Millions on the move
Our view: Global refugee crisis is not a problem world leaders can afford to ignore
Around the globe some 60 million people are on the move. They pack what belongings they can carry and set off as families or in groups, making their way as best they can on rickety boats, crammed inside trucks, perched atop trains or on foot. Some seek a better life, but many are just fleeing war and conflict, glad to be alive. Though their lives have been turned upside down, much of the rest of the world continues to look on with indifference.
That is why we are encouraged by President Barack Obama’s call on 45 countries attending the opening session of the United Nations in NewYork this week to take concrete action to address the humanitarian catastrophe unfolding on Europe’s southern flank, where waves of desperate migrants from Syria, North Africa and elsewhere have been arriving on Greek and Italian beaches in recent years. Mr. Obama’s appeal followed a U.N. declaration approved on Monday that aimed to provide a more coordinated and humane response to the refugee crisis, but that document contained few specifics. The president’s plan goes much further toward filling those blanks.
Among the steps Mr. Obama has proposed are increasing humanitarian aid for the new arrivals by $3 billion and doubling the number of refugees who are offered resettlement in European Union countries and the U.S. (This year the U.S. took in some 10,000 Syrian refugees, but that’s an infinitesimal number compared to its population of 300 million; by contrast Germany, with a population of only 80 million, has taken in more than 800,000 migrants since last year alone. The Obama administration has pledged to resettle 110,000 Syrian refugees next year, but that’s still a pittance compared to some other countries.) In addition, the president wants to increase access to education for 1 million refugee children and create a million more jobs for their parents.
“In the eyes of innocent men and women and children who through no fault of their own have had to flee everything that they know, everything that they love, we have to have the empathy to see ourselves,” Mr. Obama said in final address to the world body. “We have to imagine what it would be like for our families, for our children, if the unspeakable happened to us.” The president insisted the world would be a safer place if the international community reached out to help those in need “even when the politics are hard.” In speaking of the latter, the president no doubt had in mind the resurgence of right-wing nationalist parties in Europe and elsewhere that have capitalized on a revival of xenophobia and bigotry against foreigners.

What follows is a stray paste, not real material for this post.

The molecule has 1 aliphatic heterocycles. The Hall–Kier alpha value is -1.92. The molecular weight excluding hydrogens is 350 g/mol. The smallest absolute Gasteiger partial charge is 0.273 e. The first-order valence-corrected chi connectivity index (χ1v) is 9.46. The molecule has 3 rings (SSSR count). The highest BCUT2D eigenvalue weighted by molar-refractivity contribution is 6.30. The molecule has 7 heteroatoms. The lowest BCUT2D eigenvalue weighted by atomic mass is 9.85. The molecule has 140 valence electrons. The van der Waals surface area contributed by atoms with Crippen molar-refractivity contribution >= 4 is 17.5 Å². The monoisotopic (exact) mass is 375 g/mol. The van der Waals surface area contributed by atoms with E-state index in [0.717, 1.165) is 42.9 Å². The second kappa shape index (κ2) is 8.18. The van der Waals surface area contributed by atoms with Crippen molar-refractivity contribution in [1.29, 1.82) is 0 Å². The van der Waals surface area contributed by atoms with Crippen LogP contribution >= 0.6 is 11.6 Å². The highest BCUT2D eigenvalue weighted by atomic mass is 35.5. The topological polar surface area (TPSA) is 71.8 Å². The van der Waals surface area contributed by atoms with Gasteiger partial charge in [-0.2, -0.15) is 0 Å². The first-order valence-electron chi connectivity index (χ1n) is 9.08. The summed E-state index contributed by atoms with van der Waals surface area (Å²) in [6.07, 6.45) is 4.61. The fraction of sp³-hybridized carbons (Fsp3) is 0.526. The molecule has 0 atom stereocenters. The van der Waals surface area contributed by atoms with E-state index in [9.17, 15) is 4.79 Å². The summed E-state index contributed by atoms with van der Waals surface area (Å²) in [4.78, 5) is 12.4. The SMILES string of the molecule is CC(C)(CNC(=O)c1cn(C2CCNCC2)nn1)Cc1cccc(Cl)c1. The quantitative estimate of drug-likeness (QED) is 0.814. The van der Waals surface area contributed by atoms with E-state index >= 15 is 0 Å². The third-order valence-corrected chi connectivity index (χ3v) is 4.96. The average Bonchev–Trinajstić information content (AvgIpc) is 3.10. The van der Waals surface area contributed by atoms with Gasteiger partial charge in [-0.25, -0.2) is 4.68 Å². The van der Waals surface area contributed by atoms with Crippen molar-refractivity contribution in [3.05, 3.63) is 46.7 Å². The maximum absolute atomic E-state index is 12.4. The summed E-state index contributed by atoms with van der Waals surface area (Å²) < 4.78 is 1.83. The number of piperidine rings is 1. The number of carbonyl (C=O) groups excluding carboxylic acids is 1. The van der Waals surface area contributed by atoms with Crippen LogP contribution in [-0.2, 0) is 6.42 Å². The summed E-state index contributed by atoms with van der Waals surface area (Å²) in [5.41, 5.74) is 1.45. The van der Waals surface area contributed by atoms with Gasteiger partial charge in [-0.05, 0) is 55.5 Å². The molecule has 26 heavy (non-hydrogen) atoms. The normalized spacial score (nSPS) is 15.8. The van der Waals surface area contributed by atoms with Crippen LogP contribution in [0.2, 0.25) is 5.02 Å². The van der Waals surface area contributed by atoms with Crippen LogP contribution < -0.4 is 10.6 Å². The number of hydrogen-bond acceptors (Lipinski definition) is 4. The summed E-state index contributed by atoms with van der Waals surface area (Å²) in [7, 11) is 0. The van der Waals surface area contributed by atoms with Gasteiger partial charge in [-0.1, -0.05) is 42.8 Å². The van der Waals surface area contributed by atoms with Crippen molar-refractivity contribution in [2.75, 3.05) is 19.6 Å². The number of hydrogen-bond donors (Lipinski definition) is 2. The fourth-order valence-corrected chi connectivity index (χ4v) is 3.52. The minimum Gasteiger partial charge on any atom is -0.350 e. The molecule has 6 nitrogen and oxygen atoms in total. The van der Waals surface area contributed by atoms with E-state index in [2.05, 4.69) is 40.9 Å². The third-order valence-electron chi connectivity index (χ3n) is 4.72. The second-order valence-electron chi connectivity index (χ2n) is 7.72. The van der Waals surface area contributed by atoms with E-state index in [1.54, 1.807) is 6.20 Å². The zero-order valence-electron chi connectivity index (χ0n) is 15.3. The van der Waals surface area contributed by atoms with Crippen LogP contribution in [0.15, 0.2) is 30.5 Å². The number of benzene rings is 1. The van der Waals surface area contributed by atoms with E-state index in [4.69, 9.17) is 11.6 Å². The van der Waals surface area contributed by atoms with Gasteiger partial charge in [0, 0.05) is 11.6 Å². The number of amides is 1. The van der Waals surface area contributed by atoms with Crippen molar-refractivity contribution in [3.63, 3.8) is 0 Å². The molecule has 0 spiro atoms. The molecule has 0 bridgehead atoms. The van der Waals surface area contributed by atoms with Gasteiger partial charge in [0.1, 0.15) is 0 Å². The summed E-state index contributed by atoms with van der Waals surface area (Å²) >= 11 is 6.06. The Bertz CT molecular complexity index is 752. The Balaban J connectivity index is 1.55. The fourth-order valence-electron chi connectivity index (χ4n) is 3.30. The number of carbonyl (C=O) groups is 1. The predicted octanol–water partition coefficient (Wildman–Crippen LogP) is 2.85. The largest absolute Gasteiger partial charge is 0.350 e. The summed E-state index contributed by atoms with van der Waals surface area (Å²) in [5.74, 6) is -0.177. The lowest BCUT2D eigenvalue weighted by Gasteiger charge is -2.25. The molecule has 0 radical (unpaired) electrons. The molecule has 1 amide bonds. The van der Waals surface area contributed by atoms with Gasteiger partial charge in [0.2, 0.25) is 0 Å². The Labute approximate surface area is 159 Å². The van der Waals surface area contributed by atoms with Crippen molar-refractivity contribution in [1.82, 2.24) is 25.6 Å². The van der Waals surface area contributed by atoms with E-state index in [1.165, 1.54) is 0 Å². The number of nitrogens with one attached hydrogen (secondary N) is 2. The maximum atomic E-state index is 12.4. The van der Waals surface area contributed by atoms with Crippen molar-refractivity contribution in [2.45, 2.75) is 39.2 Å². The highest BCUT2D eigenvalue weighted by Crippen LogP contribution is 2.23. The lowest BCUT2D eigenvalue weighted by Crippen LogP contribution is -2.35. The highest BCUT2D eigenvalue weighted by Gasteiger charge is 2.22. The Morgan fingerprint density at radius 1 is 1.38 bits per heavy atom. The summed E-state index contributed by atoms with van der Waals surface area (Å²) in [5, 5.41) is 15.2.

Mr. Obama spoke against the backdrop of what has become the greatest mass migration since World War II and the largest movement of peoples in recorded history. They are coming not just from Syria but many other countries and regions as well, including Afghanistan, Iraq and any of a dozen or so other nations in sub-Saharan and North Africa. Moreover, some experts warn that the mass movement may continue or even increase, possibly for years or decades to come, as a continuing legacy of the world’s failed states, intractable conflicts and environmental disasters.
Mr. Obama is right that the world’s leaders can’t wish away or ignore these developments. The migrants are fleeing persecution, poverty, ethnic and religious strife and war, but these are often only symptoms of a more profound economic and social upheaval that threatens to overwhelm even the world’s largest and best-equipped welfare systems. That is why this historic movement of refugees from the global south to the global north, and from rural areas to urban centers, is not just a problem for Europe but for the whole world. As the president said today , if we can’t imagine ourselves in the position of the millions of people who have been driven from their homes by forces beyond their control, we could eventually find ourselves sharing their fate.